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7 Steps To A Daily Goal Setting Practice

July 18, 2017

 

Write it down, make it happen!

 

I don’t make it a secret that I’m a big fan of writing things down.  For close to a decade now I have maintained a regular practice of writing in a journal, sometimes up to three times a day. My only wish is that someone would have taught me the magic of this powerful (and ridiculously easy) tool over three decades ago. Then again, maybe someone had taught me, but unfortunately it wasn’t until I was well past my college years that I took the advice seriously. 

 

In 2007, I was hired onto the production team at Robbins Research International, a company owned by the well-known peak performance coach to the affluent and famous, Anthony Robbins.  My first thirty days at Tony’s organization was mind-blowing. Never had I met so many people who owned and practiced writing regularly into a journal. Upon my first week of working at RRI, at least four different team members gave me a journal as an onboarding present. For the record, I had also never met as many people who could turn cleansing and detoxifying the body into a competitive sport. More on that later…

 

At first I thought I was the target of an underground program of re-gifted rejected secret Santa gifts by previously terminated employees, but I later learned just how essential these journals were to keeping up with Tony’s rapidly changing workflow and “top-graded” professional environment. I have to admit, I loved it. And I soon learned how to fill my daily journal entries with outcomes, emotions, “massive action plans” and anything else I could come up with to support the tenacity to reach any goal I put in front of me.

 

Over the next seven years, I acquired a number of different strategies and techniques on journaling. I nipped and tucked each version to come up with an outline and structure that I still use to this day.  Below is a breakdown of that process, divided into sections with a short description of each.

 

I encourage you to start this practice sooner than later.  If you can’t commit to completing the entire process, then start with just one. Seriously, just commit to writing one section each day until it becomes your ritual. Eventually, it will become a habit. You will soon find that getting what you want is actually pretty easy. And it truly is as easy as writing it down.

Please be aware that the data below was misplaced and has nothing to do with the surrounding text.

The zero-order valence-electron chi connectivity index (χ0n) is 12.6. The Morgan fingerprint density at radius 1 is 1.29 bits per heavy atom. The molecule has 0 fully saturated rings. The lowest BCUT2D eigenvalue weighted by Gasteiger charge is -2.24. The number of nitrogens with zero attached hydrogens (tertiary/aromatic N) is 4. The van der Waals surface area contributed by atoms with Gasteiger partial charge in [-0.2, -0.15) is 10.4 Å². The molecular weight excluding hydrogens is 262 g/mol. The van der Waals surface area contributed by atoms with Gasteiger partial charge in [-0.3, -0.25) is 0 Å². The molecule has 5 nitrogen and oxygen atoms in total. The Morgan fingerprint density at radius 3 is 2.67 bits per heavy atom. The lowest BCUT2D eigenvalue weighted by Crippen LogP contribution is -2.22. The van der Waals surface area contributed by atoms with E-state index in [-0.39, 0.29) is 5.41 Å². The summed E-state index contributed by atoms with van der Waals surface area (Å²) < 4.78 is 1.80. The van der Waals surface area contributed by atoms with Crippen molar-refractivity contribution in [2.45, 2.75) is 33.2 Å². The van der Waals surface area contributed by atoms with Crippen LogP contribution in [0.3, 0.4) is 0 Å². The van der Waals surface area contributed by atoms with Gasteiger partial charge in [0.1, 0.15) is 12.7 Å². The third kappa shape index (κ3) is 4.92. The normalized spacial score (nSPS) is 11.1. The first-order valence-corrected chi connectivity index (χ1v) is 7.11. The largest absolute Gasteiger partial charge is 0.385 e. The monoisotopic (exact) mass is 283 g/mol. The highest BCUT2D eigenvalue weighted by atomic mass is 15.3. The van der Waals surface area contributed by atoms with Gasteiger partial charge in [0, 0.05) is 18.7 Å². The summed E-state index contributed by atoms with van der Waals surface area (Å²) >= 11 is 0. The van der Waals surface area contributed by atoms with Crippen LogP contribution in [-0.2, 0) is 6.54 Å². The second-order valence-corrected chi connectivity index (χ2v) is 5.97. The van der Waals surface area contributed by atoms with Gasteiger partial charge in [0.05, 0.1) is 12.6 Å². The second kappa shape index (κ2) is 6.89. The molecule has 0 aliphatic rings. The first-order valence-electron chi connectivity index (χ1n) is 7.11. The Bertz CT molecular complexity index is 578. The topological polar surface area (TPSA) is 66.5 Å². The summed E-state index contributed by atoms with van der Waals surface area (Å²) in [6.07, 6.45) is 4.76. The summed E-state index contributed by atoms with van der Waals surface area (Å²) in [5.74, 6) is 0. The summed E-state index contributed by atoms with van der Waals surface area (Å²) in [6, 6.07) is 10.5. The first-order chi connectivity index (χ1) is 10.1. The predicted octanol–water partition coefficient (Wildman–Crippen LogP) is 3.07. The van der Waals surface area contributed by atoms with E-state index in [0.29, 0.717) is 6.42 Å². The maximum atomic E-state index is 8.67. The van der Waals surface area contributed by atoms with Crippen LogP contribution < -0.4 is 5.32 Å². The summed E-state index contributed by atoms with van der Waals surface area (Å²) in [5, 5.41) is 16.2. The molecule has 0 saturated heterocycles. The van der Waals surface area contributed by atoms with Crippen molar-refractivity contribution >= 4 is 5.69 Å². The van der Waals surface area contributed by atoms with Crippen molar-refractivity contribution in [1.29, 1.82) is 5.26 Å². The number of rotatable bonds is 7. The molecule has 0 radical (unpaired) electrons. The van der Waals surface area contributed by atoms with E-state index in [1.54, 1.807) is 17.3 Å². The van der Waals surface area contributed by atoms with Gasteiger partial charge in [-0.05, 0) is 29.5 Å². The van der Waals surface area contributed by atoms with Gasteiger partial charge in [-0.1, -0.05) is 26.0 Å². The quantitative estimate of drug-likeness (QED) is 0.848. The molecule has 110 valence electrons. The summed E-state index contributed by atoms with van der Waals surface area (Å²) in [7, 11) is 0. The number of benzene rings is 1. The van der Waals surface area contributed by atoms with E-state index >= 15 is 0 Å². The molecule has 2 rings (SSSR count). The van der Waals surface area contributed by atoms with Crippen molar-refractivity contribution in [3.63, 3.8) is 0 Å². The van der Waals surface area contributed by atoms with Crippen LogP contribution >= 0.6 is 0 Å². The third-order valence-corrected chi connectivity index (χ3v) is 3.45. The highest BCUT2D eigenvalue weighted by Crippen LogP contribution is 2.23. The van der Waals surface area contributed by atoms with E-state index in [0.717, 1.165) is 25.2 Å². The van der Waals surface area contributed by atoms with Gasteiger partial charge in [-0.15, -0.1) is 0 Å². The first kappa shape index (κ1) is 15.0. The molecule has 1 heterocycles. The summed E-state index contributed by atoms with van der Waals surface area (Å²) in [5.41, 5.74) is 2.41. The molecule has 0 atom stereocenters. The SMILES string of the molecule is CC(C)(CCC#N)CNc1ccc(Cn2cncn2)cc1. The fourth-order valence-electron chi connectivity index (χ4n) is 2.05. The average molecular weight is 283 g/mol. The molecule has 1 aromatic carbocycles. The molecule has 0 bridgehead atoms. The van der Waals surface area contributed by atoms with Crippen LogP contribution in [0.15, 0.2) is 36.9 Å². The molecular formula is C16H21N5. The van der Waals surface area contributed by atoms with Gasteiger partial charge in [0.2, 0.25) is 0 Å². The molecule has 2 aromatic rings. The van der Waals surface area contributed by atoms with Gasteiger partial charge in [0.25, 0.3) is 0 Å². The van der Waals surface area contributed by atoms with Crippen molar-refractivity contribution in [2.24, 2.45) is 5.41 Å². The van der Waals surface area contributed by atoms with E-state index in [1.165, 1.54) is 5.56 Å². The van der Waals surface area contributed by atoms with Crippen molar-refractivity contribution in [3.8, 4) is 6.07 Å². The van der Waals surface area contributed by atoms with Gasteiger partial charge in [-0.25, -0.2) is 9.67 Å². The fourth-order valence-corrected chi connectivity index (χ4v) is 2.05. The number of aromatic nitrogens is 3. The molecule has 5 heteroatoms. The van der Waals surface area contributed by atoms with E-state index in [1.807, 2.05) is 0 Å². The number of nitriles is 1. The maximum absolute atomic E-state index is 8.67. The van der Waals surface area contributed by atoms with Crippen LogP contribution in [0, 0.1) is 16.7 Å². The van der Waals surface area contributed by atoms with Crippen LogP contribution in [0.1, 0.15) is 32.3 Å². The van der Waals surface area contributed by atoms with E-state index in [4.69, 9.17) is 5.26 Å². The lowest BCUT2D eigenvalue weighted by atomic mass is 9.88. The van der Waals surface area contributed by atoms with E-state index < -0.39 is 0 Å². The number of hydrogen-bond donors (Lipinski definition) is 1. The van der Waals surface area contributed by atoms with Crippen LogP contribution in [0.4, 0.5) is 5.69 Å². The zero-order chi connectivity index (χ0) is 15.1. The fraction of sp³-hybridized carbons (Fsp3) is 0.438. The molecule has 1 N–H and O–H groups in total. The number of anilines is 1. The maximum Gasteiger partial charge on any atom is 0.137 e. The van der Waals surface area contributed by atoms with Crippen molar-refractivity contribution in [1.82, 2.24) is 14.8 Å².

#goDo: Your Purpose

 

Start each day thinking about your purpose for living. I know, that’s heavy. But think about it. Why are you here? If you can’t think of a reason, explore the thought more. What are you good at? What lights you up? What do you hope to accomplish in your life? Who do you hope to impact?

 

I start my day by reminding myself what I am here:

 

“I am alive to share the gifts that have been given to me with as many people as possible, with the hopes of inspiring millions to harness their true purpose, passion and possibility. I’m alive to change minds, influence and inspire.”

 

gGoDo: Your Prediction

 

“The best way to predict your future is to create it”

 

If you had the power to predict your future, what would you do? You can. When journaling, spend a minute writing about your day as if it has already happened -- write the things that you would love to see happen or experience that day. Imagine yourself writing or reflecting on the day just before you’re about to go to sleep. What thoughts, celebrations, successes or experiences would you want to look back on and celebrate from that day? I used to write that I’d get a phone call back from someone I was trying to reach, I’d surpass a health and fitness goal, or an opportunity I was pursuing or dreaming about would become a reality that day. Many times, that exact thing would happen by the end of the day. I tried this for 30 days and I couldn’t believe what transpired. Give it a shot!

 

#goDo: Your Goals